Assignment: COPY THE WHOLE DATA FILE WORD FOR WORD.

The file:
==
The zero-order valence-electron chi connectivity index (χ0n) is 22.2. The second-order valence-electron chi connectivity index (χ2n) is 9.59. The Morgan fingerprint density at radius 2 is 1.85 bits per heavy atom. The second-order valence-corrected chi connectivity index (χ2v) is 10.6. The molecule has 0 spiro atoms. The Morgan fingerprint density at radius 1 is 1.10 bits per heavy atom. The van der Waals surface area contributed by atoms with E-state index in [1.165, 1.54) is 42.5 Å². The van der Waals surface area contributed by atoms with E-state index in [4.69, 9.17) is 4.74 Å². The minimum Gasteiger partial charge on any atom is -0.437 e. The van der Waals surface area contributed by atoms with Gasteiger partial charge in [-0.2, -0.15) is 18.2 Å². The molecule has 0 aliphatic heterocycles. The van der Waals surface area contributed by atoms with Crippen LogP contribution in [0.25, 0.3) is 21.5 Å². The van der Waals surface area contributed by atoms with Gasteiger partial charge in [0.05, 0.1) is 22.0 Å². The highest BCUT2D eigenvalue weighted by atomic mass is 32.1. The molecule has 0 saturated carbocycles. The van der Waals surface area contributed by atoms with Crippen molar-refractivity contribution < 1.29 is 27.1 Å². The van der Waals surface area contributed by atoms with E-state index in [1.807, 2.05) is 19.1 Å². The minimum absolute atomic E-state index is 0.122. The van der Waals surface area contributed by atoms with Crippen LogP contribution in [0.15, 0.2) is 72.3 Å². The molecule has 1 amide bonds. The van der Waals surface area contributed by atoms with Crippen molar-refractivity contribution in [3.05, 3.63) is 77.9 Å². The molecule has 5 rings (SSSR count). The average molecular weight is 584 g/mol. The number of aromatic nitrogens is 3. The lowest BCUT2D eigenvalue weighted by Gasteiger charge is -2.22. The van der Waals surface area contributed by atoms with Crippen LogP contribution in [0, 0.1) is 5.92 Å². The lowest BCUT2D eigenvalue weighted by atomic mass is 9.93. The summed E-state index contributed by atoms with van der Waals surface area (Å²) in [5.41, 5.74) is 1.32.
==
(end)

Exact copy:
The zero-order valence-electron chi connectivity index (χ0n) is 22.2. The second-order valence-electron chi connectivity index (χ2n) is 9.59. The Morgan fingerprint density at radius 2 is 1.85 bits per heavy atom. The second-order valence-corrected chi connectivity index (χ2v) is 10.6. The molecule has 0 spiro atoms. The Morgan fingerprint density at radius 1 is 1.10 bits per heavy atom. The van der Waals surface area contributed by atoms with E-state index in [1.165, 1.54) is 42.5 Å². The van der Waals surface area contributed by atoms with E-state index in [4.69, 9.17) is 4.74 Å². The minimum Gasteiger partial charge on any atom is -0.437 e. The van der Waals surface area contributed by atoms with Gasteiger partial charge in [-0.2, -0.15) is 18.2 Å². The molecule has 0 aliphatic heterocycles. The van der Waals surface area contributed by atoms with Crippen LogP contribution in [0.25, 0.3) is 21.5 Å². The van der Waals surface area contributed by atoms with Gasteiger partial charge in [0.05, 0.1) is 22.0 Å². The highest BCUT2D eigenvalue weighted by atomic mass is 32.1. The molecule has 0 saturated carbocycles. The van der Waals surface area contributed by atoms with Crippen molar-refractivity contribution < 1.29 is 27.1 Å². The van der Waals surface area contributed by atoms with E-state index in [1.807, 2.05) is 19.1 Å². The minimum absolute atomic E-state index is 0.122. The van der Waals surface area contributed by atoms with Crippen LogP contribution in [0.15, 0.2) is 72.3 Å². The molecule has 1 amide bonds. The van der Waals surface area contributed by atoms with Crippen molar-refractivity contribution in [3.05, 3.63) is 77.9 Å². The molecule has 5 rings (SSSR count). The average molecular weight is 584 g/mol. The number of aromatic nitrogens is 3. The lowest BCUT2D eigenvalue weighted by Gasteiger charge is -2.22. The van der Waals surface area contributed by atoms with Crippen LogP contribution in [0, 0.1) is 5.92 Å². The lowest BCUT2D eigenvalue weighted by atomic mass is 9.93. The summed E-state index contributed by atoms with van der Waals surface area (Å²) in [5.41, 5.74) is 1.32.